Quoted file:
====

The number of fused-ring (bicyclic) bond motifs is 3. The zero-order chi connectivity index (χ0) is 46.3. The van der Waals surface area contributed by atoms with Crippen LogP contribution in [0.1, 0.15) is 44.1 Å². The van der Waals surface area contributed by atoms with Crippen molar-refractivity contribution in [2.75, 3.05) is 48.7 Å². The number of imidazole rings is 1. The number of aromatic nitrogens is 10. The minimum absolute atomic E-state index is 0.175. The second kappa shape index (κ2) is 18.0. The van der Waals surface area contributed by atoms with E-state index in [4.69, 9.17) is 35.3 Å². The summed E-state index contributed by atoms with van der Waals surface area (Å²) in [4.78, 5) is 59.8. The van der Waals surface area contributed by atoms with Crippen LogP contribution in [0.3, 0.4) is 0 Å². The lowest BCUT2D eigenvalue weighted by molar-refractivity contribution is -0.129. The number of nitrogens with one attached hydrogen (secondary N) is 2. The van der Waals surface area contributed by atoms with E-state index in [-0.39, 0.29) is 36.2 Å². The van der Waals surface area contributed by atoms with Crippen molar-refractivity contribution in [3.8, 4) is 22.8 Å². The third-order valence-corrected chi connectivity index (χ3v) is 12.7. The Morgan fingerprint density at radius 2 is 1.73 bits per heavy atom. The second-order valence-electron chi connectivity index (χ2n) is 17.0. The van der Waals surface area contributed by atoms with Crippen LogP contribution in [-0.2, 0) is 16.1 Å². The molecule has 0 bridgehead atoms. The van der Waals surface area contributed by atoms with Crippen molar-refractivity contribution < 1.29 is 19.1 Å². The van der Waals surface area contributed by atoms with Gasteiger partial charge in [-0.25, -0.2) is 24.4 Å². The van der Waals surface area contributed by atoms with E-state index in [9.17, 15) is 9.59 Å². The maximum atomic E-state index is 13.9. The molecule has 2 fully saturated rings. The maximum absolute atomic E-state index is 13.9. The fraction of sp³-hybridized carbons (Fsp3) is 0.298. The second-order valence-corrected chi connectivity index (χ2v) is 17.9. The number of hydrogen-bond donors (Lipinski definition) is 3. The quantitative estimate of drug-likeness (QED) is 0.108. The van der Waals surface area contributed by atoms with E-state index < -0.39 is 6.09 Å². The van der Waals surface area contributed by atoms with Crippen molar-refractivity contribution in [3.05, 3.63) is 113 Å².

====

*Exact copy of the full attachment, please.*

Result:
The number of fused-ring (bicyclic) bond motifs is 3. The zero-order chi connectivity index (χ0) is 46.3. The van der Waals surface area contributed by atoms with Crippen LogP contribution in [0.1, 0.15) is 44.1 Å². The van der Waals surface area contributed by atoms with Crippen molar-refractivity contribution in [2.75, 3.05) is 48.7 Å². The number of imidazole rings is 1. The number of aromatic nitrogens is 10. The minimum absolute atomic E-state index is 0.175. The second kappa shape index (κ2) is 18.0. The van der Waals surface area contributed by atoms with E-state index in [4.69, 9.17) is 35.3 Å². The summed E-state index contributed by atoms with van der Waals surface area (Å²) in [4.78, 5) is 59.8. The van der Waals surface area contributed by atoms with Crippen LogP contribution in [0.3, 0.4) is 0 Å². The lowest BCUT2D eigenvalue weighted by molar-refractivity contribution is -0.129. The number of nitrogens with one attached hydrogen (secondary N) is 2. The van der Waals surface area contributed by atoms with E-state index in [-0.39, 0.29) is 36.2 Å². The van der Waals surface area contributed by atoms with Crippen molar-refractivity contribution in [3.8, 4) is 22.8 Å². The third-order valence-corrected chi connectivity index (χ3v) is 12.7. The Morgan fingerprint density at radius 2 is 1.73 bits per heavy atom. The second-order valence-electron chi connectivity index (χ2n) is 17.0. The van der Waals surface area contributed by atoms with Crippen LogP contribution in [-0.2, 0) is 16.1 Å². The molecule has 0 bridgehead atoms. The van der Waals surface area contributed by atoms with Crippen molar-refractivity contribution < 1.29 is 19.1 Å². The van der Waals surface area contributed by atoms with Gasteiger partial charge in [-0.25, -0.2) is 24.4 Å². The van der Waals surface area contributed by atoms with E-state index in [9.17, 15) is 9.59 Å². The maximum atomic E-state index is 13.9. The molecule has 2 fully saturated rings. The maximum absolute atomic E-state index is 13.9. The fraction of sp³-hybridized carbons (Fsp3) is 0.298. The second-order valence-corrected chi connectivity index (χ2v) is 17.9. The number of hydrogen-bond donors (Lipinski definition) is 3. The quantitative estimate of drug-likeness (QED) is 0.108. The van der Waals surface area contributed by atoms with E-state index < -0.39 is 6.09 Å². The van der Waals surface area contributed by atoms with Crippen molar-refractivity contribution in [3.05, 3.63) is 113 Å².